Singapore, with the idea that you should be able to see the sky from each room of the building. There is an interesting TED Talk by him: How to reinvent the apartment building
We had a cup of coffee in an amazingly decorated coffee shop – there was a mobile made of white and red cups and saucers suspended from the ceiling – and then walked back to the marina because we had booked a flight on a water plane. Most of you know how much I love flying, and that is real flying, not sitting on a plane like on a bus. So there we were, just the three of us and the pilot, in this tiny one engine prop airplane. I was thrilled because I was allowed to sit in front, next to the pilot, and I was even allowed to listen to the conversation he had with tower. I had goosebumps all over when we floated from the pier into the open water and took off. Acceleration seemed to take forever, and for a moment I thought we would never gain enough speed to take off. But riding on the water was a lot smoother than I would have thought. Finally
Our boarding passes
Out of plastic so that they can be re-used.
we took off and turned left and flew over the bay, with Downtown Vancouver to our left and North Shore to our right. At first we could still see a lot of houses on both sides of the bay, but there were fewer and fewer buildings, and then the bay opened up to the north and we could see mountains, forest, and islands all the way to the horizon. Then we turned and flew back across Stanley Park and Downtown, with Granville Island to our far right. And after only 20 minutes we landed smoothly on the water again. I felt like in heaven. What a great job this pilot has! We continued our bus tour, took time to hop off at Prospect Point to enjoy the view of Lion’s Gate Bridge, and then rode back into town to have dinner. We did not hang out for too long since there was work left to do and I did not get much sleep.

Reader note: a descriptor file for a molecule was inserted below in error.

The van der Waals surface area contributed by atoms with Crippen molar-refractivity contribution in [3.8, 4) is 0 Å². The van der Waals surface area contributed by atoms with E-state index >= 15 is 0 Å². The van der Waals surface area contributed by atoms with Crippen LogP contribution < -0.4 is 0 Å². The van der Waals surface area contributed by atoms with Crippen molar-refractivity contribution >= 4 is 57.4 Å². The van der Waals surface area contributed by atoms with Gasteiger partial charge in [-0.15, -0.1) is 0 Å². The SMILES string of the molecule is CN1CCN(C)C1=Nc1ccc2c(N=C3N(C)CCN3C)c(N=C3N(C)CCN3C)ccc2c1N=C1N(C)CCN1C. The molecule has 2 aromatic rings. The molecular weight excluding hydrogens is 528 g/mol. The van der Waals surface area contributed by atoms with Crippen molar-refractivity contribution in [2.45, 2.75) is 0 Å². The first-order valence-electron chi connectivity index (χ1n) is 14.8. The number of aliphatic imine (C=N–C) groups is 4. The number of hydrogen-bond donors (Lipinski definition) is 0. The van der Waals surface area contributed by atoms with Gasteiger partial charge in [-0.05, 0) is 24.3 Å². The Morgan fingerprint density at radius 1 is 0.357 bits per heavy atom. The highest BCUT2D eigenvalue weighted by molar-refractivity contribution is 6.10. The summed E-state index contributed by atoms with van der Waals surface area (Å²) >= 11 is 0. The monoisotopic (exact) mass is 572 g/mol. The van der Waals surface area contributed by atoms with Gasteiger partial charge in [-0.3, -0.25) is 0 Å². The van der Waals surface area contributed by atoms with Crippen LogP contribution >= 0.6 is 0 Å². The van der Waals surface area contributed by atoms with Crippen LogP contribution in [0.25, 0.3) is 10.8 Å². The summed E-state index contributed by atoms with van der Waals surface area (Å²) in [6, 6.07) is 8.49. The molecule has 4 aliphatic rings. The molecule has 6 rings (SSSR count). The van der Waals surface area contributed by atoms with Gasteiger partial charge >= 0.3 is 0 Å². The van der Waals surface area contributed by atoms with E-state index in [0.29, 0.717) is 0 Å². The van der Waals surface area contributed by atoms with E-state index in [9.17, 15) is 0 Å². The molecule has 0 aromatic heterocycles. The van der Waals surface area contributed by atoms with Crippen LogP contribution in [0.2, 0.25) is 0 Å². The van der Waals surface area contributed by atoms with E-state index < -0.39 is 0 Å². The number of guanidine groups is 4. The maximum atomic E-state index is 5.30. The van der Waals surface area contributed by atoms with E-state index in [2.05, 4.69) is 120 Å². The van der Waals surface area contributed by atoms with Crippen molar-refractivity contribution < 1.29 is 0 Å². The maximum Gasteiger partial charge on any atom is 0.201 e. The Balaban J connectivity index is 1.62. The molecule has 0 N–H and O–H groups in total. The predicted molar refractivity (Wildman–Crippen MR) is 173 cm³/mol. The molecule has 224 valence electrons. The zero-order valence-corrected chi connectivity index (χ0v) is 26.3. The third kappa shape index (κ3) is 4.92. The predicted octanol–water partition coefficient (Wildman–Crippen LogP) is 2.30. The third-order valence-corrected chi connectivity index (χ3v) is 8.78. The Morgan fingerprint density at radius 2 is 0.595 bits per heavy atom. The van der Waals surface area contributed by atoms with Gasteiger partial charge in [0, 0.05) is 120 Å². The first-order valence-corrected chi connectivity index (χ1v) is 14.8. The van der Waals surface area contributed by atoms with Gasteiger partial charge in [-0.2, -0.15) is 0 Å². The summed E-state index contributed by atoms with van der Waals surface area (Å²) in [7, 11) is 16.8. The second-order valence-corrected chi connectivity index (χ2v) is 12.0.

The next morning Mats and I spent attending pre-conference workshops and setting up our booth for the conference. It was the first of July, Canada Day, so we decided to take the afternoon off to watch
The sea planes
... on the dock they depart from - like taxis!
the parade. I had already noticed the previous day that people were wearing all kinds of clothes with the Canadian flag on it, base caps, scarves, some runners had even wrapped the flag around their shoulders while running, and some people had painted the flag onto their cheeks. So they seemed to be very proud to be Canadian. It also seemed that people from really different origins were proud to be Canadian. It seems that the country is doing a great job integrating immigrants from all over the world. We watched a group of policemen on their motorbikes doing a kind of choreography, and they were obviously having a lot of fun. And so were people, they were clapping and shouting, the atmosphere was just great!
After the parade we went to a sushi place in Gastown with our colleagues from Sweden. The food was fantastic, and generally I have to say that the city is like paradise for a foodie like me. One night Achim and I went to a steak place with Lara who works with our cooperation partner, and a friend of hers. Of course I had a vegetarian dish, but that was very nice, and
Katha the co-pilot
I was allowed to sit in the front seat next to the pilot, extremely cool :-)
my colleagues loved their steaks. One night I went to an Indian place with my colleague Ilke. In case you want to find out about good coffee places around to globe go to her blog
, she tests coffee places and writes reviews – and sometimes she also shares some other travel experiences or comments on restaurants she has been to. The two of us also had a nice dessert: nitrogen ice-cream. I had tasted it in Australia for the first time, now I enjoyed it again. It tastes very different from “normal” ice-cream, it is creamier. Even burger places can be quite nice. We had burgers and chips in a place not far from the conference where we watched a game of the Football Worlds. I can’t even remember which one it was, which tells you how much I am into football…
Well, let’s not forget that I actually went to Vancouver for the conference. It now sounds as if we had just done touristy stuff, which is not true of course 😉. But I won’t bore you with the details of the conference, so let’s just say that it went from Saturday until Monday and we flew home
The design was, as one can see easily, inspired by the Colosseum in Rome.
on Monday night. I got back with two kinds of feelings: in terms of the conference it showed me how far ahead of the industry we are in many respects and that the conference will need some fresh ideas. And I loved Vancouver, I think the city will not leave you a lot of options, being a true metropolis, surrounded by amazing nature, super diverse, with incredibly friendly people.
Tot: 2.517s; Tpl: 0.067s; cc: 29; qc: 147; dbt: 0.0961s; 2; m:saturn w:www (126.96.36.199); sld: 1;
; mem: 1.7mb